Monday, March 2


It's been a long time since I wrote that article on Christian pacifism. I have been very busy, but half of the reason is I just can't get going on finishing another article. I have a couple half finished, but i'm very unsatisfied with the writing and the way I am communicating the ideas. The future does not bode well for them if history repeats itself; the documents folder in my computer is littered with half-finished blog posts dating as far back as when this blog first started (3-4 years ago).

Do I cast them aside and begin on something entirely new? The problem is I just can't get a few issues out of my head. Indifference towards the third world, American Politics, and non-violent resistance. The recent attack on the Gaza strip really affected me. Obviously it isn't the first conflict in recent years to depress me, but I guess it was the straw that broke the camel's back. Reading a collection of Noam Chomsky's political thought, Understanding Power: The Indispensable Chomsky, only amplifies the feelings of alienation.

I have not always had a passion for social justice. I remember early 2003, when I was 15 and appropiately naive, I watched the fighting in Iraq and was quite ambivalent and indifferent towards the whole thing. It was only a year later that I was arguing at school with a new student who recently came over from the US south; he loved Bush, guns, the confederate flag, and everything else that teenage boys from those parts of America are supposed to love. Looking back, I was still completely oblivious.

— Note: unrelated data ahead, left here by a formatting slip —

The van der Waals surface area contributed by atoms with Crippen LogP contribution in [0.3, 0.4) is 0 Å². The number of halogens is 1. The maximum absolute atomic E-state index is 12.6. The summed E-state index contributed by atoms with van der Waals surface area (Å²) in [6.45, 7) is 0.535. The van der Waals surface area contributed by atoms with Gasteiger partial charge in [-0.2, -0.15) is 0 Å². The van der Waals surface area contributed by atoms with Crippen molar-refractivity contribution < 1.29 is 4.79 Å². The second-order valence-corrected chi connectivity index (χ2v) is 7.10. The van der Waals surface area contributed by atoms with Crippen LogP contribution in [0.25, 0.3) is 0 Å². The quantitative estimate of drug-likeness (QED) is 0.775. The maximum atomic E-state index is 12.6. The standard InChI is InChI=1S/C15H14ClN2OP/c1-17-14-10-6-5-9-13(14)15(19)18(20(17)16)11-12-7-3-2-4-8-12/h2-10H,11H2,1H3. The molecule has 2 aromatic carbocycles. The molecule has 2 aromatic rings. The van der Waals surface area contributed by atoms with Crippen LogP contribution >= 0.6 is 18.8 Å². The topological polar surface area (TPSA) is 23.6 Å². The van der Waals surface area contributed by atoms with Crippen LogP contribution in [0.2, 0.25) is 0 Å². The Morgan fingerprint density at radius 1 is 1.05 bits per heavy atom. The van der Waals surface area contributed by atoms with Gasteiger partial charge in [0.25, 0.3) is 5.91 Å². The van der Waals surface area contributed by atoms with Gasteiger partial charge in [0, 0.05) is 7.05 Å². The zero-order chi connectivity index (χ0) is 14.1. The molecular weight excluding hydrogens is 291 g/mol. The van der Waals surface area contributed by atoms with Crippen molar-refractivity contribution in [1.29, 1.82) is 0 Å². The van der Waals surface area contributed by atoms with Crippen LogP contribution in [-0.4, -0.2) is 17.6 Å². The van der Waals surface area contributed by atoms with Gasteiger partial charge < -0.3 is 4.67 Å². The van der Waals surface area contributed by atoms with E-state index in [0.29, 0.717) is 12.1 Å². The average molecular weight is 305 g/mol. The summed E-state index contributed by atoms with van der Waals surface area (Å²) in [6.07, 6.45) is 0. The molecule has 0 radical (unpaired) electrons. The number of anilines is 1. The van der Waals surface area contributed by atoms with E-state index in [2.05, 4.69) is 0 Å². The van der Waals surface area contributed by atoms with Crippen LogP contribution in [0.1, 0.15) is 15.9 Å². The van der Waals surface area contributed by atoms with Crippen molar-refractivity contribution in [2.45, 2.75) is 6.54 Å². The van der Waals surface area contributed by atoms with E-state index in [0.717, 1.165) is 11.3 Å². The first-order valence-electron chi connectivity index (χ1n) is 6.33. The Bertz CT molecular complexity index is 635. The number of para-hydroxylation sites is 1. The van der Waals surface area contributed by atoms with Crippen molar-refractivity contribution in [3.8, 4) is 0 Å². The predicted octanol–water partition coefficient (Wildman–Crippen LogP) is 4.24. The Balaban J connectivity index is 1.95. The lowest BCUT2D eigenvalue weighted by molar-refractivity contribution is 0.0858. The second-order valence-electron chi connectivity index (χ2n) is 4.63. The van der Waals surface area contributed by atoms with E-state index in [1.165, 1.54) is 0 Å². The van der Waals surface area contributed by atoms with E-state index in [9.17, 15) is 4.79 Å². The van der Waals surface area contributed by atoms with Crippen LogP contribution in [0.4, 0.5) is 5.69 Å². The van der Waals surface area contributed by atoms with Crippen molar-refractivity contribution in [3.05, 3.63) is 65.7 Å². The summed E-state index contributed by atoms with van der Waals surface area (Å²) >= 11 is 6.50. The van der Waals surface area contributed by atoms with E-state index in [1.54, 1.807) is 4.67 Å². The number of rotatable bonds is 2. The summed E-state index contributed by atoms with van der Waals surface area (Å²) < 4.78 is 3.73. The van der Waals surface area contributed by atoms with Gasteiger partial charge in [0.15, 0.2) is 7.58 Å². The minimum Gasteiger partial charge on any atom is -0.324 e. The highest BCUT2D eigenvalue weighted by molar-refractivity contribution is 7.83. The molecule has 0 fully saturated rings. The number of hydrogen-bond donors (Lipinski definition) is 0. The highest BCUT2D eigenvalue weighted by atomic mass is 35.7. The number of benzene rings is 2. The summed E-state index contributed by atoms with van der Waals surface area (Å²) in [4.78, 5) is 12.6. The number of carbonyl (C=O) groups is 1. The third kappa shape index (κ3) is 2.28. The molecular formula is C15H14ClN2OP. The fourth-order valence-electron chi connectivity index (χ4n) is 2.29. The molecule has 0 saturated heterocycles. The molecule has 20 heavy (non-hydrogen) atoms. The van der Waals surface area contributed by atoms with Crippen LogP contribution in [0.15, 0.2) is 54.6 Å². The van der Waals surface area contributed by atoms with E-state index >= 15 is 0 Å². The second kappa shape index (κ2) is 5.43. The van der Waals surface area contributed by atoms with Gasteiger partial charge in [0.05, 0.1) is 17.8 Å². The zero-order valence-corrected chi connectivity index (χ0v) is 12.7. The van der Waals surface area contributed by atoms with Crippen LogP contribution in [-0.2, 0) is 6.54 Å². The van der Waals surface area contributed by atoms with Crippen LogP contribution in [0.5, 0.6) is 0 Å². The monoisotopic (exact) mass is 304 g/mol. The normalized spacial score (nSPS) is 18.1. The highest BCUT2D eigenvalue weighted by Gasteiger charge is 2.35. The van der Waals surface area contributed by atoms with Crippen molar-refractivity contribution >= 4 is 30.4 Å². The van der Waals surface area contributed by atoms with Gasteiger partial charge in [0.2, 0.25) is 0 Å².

It took a number of years to change my perspective on life to be where I am right now. I would have to say it began with a close friend of mine in high school coming out of the closet, and revealing his homosexuality to the very conservative school and group of churches we both belonged to. The way that he was treated by fellow students, the faculty, the church pastors, and everyone else I knew at the time shocked me. It was really disgusting to me. By that time a number of intellectual disputes I had with the independent Baptist tradition (e.g. infallibility of the Bible, atonement theology, the Pauline priority, ignorance concerning the life of Jesus) were taking shape, and for me it was all over. Many things I had taken for granted all of my life had become meaningless to me, but I still held an ardent desire to know what Jesus really said, and what God really wants out of me.